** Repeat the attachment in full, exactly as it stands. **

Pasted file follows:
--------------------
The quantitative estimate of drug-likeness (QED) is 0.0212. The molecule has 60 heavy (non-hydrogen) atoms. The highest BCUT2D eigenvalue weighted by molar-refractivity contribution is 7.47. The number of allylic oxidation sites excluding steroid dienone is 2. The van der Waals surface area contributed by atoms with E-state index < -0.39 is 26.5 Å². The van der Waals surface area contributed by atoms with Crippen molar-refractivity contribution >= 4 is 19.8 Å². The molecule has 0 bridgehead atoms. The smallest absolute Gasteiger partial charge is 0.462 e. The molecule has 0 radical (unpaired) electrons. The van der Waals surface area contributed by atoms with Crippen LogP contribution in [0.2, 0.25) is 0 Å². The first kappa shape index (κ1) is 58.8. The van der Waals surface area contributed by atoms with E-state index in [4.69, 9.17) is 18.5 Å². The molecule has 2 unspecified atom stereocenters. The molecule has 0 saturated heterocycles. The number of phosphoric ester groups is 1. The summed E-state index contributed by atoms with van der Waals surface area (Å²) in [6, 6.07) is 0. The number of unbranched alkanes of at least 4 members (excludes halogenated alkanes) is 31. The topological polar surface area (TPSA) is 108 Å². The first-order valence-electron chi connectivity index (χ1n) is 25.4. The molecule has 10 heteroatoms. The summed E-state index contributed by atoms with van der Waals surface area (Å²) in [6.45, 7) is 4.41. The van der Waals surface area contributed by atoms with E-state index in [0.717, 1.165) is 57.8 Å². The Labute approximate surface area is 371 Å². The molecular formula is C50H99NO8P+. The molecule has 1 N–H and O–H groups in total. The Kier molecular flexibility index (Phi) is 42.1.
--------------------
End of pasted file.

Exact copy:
The quantitative estimate of drug-likeness (QED) is 0.0212. The molecule has 60 heavy (non-hydrogen) atoms. The highest BCUT2D eigenvalue weighted by molar-refractivity contribution is 7.47. The number of allylic oxidation sites excluding steroid dienone is 2. The van der Waals surface area contributed by atoms with E-state index < -0.39 is 26.5 Å². The van der Waals surface area contributed by atoms with Crippen molar-refractivity contribution >= 4 is 19.8 Å². The molecule has 0 bridgehead atoms. The smallest absolute Gasteiger partial charge is 0.462 e. The molecule has 0 radical (unpaired) electrons. The van der Waals surface area contributed by atoms with Crippen LogP contribution in [0.2, 0.25) is 0 Å². The first kappa shape index (κ1) is 58.8. The van der Waals surface area contributed by atoms with E-state index in [4.69, 9.17) is 18.5 Å². The molecule has 2 unspecified atom stereocenters. The molecule has 0 saturated heterocycles. The number of phosphoric ester groups is 1. The summed E-state index contributed by atoms with van der Waals surface area (Å²) in [6, 6.07) is 0. The number of unbranched alkanes of at least 4 members (excludes halogenated alkanes) is 31. The topological polar surface area (TPSA) is 108 Å². The first-order valence-electron chi connectivity index (χ1n) is 25.4. The molecule has 10 heteroatoms. The summed E-state index contributed by atoms with van der Waals surface area (Å²) in [6.45, 7) is 4.41. The van der Waals surface area contributed by atoms with E-state index in [0.717, 1.165) is 57.8 Å². The Labute approximate surface area is 371 Å². The molecular formula is C50H99NO8P+. The molecule has 1 N–H and O–H groups in total. The Kier molecular flexibility index (Phi) is 42.1.